July 01, 2009

From Norman Mailer's typewriter

I find author relics almost always entertaining. An example of an exception could be John Ruskin’s umbrella, sorry, that's John Ruskin's last umbrella, which I saw at a little museum in the Lake District where we had gone looking for the original Amazon from Swallows and Amazons, which was supposed to be there but was not.

But I'm enthusiastic about a trip to Duchcov Castle in Bohemia, where Casanova lived out his final years. There were local boys in period costumes sword-fighting in the courtyard and, inside, a somewhat dusty dignitary in mufti who, when he heard that my sister was a Casanova scholar, insisted he must show us the very chair Casanova had died in. He then led us carefully into a room where, bowing from the waist, with a sweeping gesture he indicated one of four absolutely identical chairs.

Now the TLS reports that the Harry Ransom Center in Texas, the Emerald City of literary archives, has just acquired an Ezra Pound collection which contains, besides mere unpublished poems, a walking stick (but no umbrella) and a lock of Pound’s baby hair. From the “Personal effects” page of the HRC website where I went looking to find out more, I learned that the HRC holds lots of author relics, including such gems as George Bernard Shaw’s letter opener, which may have opened 100 letters a day, and a pair of Arthur Conan Doyle’s underwear, special characteristics unknown.

It also houses a perfect replica of Perry Mason author Erle Stanley Gardner’s workroom where “one can view the desk, chairs, cabinets, artifacts, and slightly suspicious decorations from Gardner's 1960s study”. I’d love to have any suggestions as to what those might have been.

And Norman Mailer’s typewriter. Yes, Mailer fans, typewriter fans, Norman Mailer’s archive at the HRC, a huge collection initially begun by Mailer’s “friend and biographer” Dr. Lucid (I kid you not), contains the typewriter Norman Mailer used to type his novel The naked and the dead, my favourite, the one that starts out at night (how many books do that, think about it), throbbing with tension, soldiers trying to sleep who the next day will climb onto assault craft to be landed on a Pacific atoll, and never lets up. War is hell.

Could Mailer have used that same typewriter four years later to write the letter to Lillian Ross, published earlier this year by the New York Review of Books in a three-part selection of Mailer letters (at the Central City Library or online), which contains these lines about The old man and the sea, which had just come out:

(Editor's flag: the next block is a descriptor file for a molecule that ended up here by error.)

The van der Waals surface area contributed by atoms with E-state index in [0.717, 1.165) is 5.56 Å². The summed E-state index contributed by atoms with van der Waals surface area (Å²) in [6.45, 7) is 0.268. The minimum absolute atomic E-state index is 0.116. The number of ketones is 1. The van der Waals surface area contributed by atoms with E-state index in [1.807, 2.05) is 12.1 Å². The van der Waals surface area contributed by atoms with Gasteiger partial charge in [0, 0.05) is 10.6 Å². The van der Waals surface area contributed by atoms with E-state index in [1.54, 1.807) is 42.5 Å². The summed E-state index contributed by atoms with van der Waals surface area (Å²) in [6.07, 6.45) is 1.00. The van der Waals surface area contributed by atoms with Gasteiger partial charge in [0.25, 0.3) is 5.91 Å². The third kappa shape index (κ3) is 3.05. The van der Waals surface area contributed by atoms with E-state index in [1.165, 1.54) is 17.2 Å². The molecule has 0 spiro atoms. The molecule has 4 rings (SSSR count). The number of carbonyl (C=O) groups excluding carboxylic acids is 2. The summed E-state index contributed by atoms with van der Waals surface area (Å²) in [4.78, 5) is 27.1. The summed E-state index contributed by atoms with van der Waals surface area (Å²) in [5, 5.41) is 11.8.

“I thought it was good and would have been better if it hadn’t been so full of shit. I thought the best thing about it was the conception of the story, but I just can’t bear his prose. It sets my teeth on edge. At least Hemingway’s prose of 1952 which has lost all of the simplicity it used to have. I think if he had written the story twenty years ago it would have been half as long and twice as good.”

Alongside this intrepid opinion which I regret wasn't available to me when they made me read The old man and the sea in school, Mailer retained a great respect for Hemingway at his best, the person who made us see "as no one else ever has, what the potential strength of the English sentence could be". Mailer said that in an interview in the Paris Review in 2007, the year his last book, The castle in the forest, was published and the year he died. (You can read it online, or get Paris Review Interviews Vol 3 from the library and you can read interviews, too, with John Cheever, Jean Rhys, etc. We have all three volumes and I highly recommend them.) The 84 year old Mailer also says, then, “I almost wouldn’t trust a young novelist who doesn’t imitate Hemingway in his youth”.

I once read an article about insects in the old Encyclopedia Britannica which said that from an evolutionary point of view, men have an excess of energy compared to male insects whose purpose is done once they have mated, which they use for making war, betting on horses, and writing literature. Hemingway and Mailer both. Oh, and don't forget boxing. They both loved boxing, too.


I recommend: Norman Mailer's great novel about World War II The naked and the dead and his account of the Ali-Foreman Heavyweight Championship fight in Zaire, The Fight.

Ditulis Oleh : tosca // 03:30
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